Primary malignant melanoma of the lung: A case report
- Yoko Yamamoto
- Ken Kodama
- Tomohiro Maniwa
- Masashi Takeda
- Yuuka Tanaka
- Kentaro Ozawa
- Taiki Isei
- Published online on: May 10, 2017 https://doi.org/10.3892/mco.2017.1256
- Pages: 39-41
Copyright: © Yamamoto et al. This is an open access article distributed under the terms of Creative Commons Attribution License.
Malignant melanoma (MM) is a malignant skin tumor derived from melanocytes. MM is characterized as highly malignant due to its rapid growth and early metastasis. Approximately 160,000 new cases of MM are diagnosed annually worldwide (1). MM most frequently occurs on the skin, but may also arise in other organs and tissues, including the oral cavity, paranasal sinuses, esophagus, larynx, vagina and anorectal region, whereas the majority of the respiratory system cases are metastatic. Noncutaneous MM is relatively uncommon, whereas primary MM of the lung (PMML) is extremely rare. PMML accounts for 0.01% of all lung tumors, and its incidence is ~0.4% of all MMs (2), with only ~40 cases published in the English literature to date (3). We herein present the case of a 61-year-old female patient with PMML who displayed a small solid nodule during an annual computed tomography (CT) screening of the lung and discuss the clinicopathological characteristics.
A 61-year-old Japanese female non-smoker was referred to the Yao Municipal Hospital (Yao, Japan) with an asymptomatic pulmonary nodule (diameter, 6 mm) discovered on annual CT screening (Fig. 1A). The patient's medical history was unremarkable. Clinical examinations and routine laboratory tests, including tumor markers, were within normal limits. A chest CT taken after a 2-month observation revealed a homogeneous and well-defined 13mm nodule in the left basal segment (S10), without mediastinal or hilar lymphadenopathy (Fig. 1B). The nodule had rapidly increased in diameter from 6 to 13 mm over 2 months and the CT revealed disruption of the branch of the B10 bronchus by the nodule (Fig. 1B, inset).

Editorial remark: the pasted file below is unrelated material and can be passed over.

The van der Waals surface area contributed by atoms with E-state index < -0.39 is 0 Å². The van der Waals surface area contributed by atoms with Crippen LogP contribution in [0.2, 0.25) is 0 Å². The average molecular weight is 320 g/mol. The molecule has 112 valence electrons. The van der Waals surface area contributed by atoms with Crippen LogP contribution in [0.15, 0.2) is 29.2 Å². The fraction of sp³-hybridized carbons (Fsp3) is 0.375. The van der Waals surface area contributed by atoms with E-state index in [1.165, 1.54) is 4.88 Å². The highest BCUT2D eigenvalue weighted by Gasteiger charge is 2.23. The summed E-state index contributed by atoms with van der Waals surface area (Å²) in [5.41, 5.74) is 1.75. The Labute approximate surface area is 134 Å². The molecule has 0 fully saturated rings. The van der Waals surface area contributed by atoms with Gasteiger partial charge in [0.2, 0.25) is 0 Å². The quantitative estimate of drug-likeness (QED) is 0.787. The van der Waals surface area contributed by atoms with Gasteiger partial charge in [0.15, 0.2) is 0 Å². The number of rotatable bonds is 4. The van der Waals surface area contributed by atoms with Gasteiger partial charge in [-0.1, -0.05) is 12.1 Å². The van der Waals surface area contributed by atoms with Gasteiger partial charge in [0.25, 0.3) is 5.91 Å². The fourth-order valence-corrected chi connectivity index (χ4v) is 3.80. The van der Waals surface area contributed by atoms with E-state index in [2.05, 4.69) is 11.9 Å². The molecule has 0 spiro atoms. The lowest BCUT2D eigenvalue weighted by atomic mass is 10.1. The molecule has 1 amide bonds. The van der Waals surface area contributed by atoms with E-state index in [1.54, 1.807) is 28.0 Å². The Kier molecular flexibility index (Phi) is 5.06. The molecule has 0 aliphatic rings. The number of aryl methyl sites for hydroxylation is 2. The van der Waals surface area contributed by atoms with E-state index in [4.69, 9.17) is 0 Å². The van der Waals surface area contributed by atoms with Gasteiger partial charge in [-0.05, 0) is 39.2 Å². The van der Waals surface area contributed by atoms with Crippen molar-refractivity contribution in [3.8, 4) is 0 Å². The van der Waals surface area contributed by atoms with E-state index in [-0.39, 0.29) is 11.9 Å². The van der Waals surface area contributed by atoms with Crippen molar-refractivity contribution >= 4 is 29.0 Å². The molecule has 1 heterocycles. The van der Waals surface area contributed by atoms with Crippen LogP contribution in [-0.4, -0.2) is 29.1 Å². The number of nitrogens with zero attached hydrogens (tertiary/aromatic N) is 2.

Chest computed tomography (CT) images captured (A) at the annual CT screening and (B) 2 months later. The tumor (white arrows) rapidly enlarged in diameter from 6 to 13 mm. Inset, disruption of the B10 bronchus by the tumor (yellow arrow).
As lung cancer or an atypical carcinoid tumor was suspected, thoracotomy was performed under the assistance of videoscopy. A wedge resection of S10 with a safe margin was performed through the left fifth intercostal space. The tumor was of soft consistency, and homogenously black and fleshy on the cut surface (Fig. 2). Macroscopically, MM was suspected, and it was confirmed by frozen-section histology. Subsequently, left lower lobectomy with systematic lymph node dissection were performed.
Specimen obtained by wide wedge resection. The cut surface revealed a dark pigmented tumor extending into the bronchial lumen. Arrows, bronchial wall.
Grossly, the tumor was darkly pigmented, with a solid growth pattern and measured 19×14 mm. The tumor borders were well-circumscribed by the dilated bronchial wall. Histological examination of permanent sections (hematoxylin and eosin staining) revealed multiplying spindle cells with large nuclei including clear nucleoli, and extensive brown pigmentation in the cytoplasm. The tumor extended to the bronchial epithelium (Fig. 3A) and lung parenchyma bidirectionally. However, vascular or lymphatic invasion was not detected. Immunohistochemical staining was positive for S100 protein (Fig. 3B), human melanoma black-45 (Fig. 3C) and melan-A (Fig. 3D). Fontana-Masson stain was also positive. There was no lymph node involvement. The patient was diagnosed with MM.
(A) Hematoxylin and eosin staining of the tumor cells showing extension to the bronchial epithelium. On immunohistochemical staining, the cytoplasm of malignant cells stained strongly positive with antibodies against (B) S-100, (C) human melanoma black45 and (D) melan-A. Original magnification ×20.
Postoperatively, to distinguish between primary and metastatic pulmonary melanoma, the skin, mucosae, scalp, anogenital region and eyes were thoroughly examined, but no melanocytic lesion was identified. Magnetic resonance imaging of the brain, upper gastrointenstinal endoscopy and colonoscopy also did not identify any extrapulmonary disease. Finally, a full-body positron emission tomography scan (PET/CT) showed no evidence of malignancy. Therefore, the patient was diagnosed with PMML.